UK Prime Minister Rishi Sunak rejected calls from the strongest business lobby, the Confederation of British Industry, CBI, for closer ties with the European Union to address damaging trade barriers born out of Brexit, and also ruled out softer immigration rules to help with labor shortages.
Addressing the annual CBI conference on Monday in Birmingham, PM Brexit insisted Brexit is already delivering enormous benefits and opportunities and discarded growing appeals from the UK business world for closer trade relations with the EU, in the face of increased red tape and costs faced by many importers and exporters.
Let me be unequivocal about this. Under my leadership the United Kingdom will not pursue any relationship with Europe that relies on alignment with EU laws, Sunak said at the CBI conference.
I voted for Brexit, I believe in Brexit, and I know that Brexit can deliver, and is already delivering enormous benefits and opportunities for the country.
Earlier, the CBI also reiterated a call for more migration to address chronic shortages in the labor market. CBI Director-General Tony Danker said Britain should create a program of temporary work visas to boost economic growth.
We don't have enough Brits to go round for the vacancies that exist, and there's a skills mismatch in any case, he said ahead of the conference.
Let's have economic migration in areas where we aren't going to get the people and skills at home anytime soon. In return, let's make those visas fixed-term, he added.
But when PM Sunak was asked whether he was listening to both calls, he sidestepped the question.
I think the country's number one priority right now, when it comes to migration, is tackling illegal migration. It's stopping people coming here illegally in small boats across the Channel
Last week the British and French governments agreed on a revised deal to boost efforts to stop the rising numbers of people arriving on English shores after leaving the French coast in flimsy dinghies.
The British government dismissed a newspaper report on Sunday Times that it was exploring a Swiss-style trade relationship with the EU. Switzerland has access to the EU's single market, but in return has to accept certain conditions on budget contributions and migration.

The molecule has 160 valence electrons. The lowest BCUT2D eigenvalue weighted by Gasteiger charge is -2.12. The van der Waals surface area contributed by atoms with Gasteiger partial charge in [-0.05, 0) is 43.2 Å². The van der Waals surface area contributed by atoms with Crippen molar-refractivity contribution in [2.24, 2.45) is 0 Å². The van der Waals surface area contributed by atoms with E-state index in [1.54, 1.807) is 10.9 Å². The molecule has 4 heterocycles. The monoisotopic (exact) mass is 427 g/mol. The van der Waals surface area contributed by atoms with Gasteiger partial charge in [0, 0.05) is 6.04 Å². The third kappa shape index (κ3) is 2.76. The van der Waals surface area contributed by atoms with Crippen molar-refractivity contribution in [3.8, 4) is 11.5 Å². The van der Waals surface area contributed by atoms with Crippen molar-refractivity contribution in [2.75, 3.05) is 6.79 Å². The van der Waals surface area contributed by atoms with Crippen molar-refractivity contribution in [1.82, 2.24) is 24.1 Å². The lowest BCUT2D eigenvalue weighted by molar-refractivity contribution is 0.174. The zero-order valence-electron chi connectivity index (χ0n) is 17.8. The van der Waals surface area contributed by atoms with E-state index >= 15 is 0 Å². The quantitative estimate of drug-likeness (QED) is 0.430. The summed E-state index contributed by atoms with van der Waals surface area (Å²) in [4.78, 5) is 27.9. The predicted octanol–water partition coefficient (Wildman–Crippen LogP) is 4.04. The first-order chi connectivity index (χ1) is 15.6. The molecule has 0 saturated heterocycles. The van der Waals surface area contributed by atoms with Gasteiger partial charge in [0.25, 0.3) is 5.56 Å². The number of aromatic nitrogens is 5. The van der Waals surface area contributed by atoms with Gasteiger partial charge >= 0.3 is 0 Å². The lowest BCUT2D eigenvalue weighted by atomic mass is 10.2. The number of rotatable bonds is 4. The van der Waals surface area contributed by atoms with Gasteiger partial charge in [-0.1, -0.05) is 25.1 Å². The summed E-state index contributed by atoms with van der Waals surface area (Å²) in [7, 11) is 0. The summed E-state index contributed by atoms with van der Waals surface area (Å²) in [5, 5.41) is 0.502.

PM Sunak added that Britain now had proper control over its borders and could have a proper conversation with the country about the type of migration it needed. We weren't able to do that inside the European Union. At least now we are in control of it, Sunak added.
However MPs from the ruling Conservative Party's Euro-skeptic European Research Group (ERG) warned Sunak on Sunday against pursuing closer ties with the bloc.
Last Friday Chancellor of the Exchequer Jeremy Hunt admitted that Brexit had erected barriers to trade but ruled out single market membership as it requires free movement of people.
On the same day, the government's official forecaster, the Office for Budget Responsibility (OBR), said in its updated economic outlook that the latest evidence suggests that Brexit has had a significant adverse impact on UK trade, via reducing both overall trade volumes and the number of trading relationships between UK and EU firms.
Nevertheless the idea that the Sunak government was considering a Swiss style relationship with the EU was quickly dealt with a tour of broadcast studios including Health Secretary Steve Barclay.
We've got a prime minister who himself supported Brexit. I myself did and was Brexit secretary, and worked very hard to maximize our control of our laws, our borders and our money, said Secretary Barclay.
So it's absolutely important, particularly in those high growth sectors such as financial services, life sciences and the green industries, that we use the Brexit freedoms we have, so we don't recognize this story at all,
Asked if he could support a Swiss-Style relationship he said, Well I didn't support that. I want to maximize the opportunities that Brexit offers.
Switzerland and the EU have a close economic relationship based on a series of bilateral agreements, giving the country direct access to parts of the EU's internal market including the free movement of people.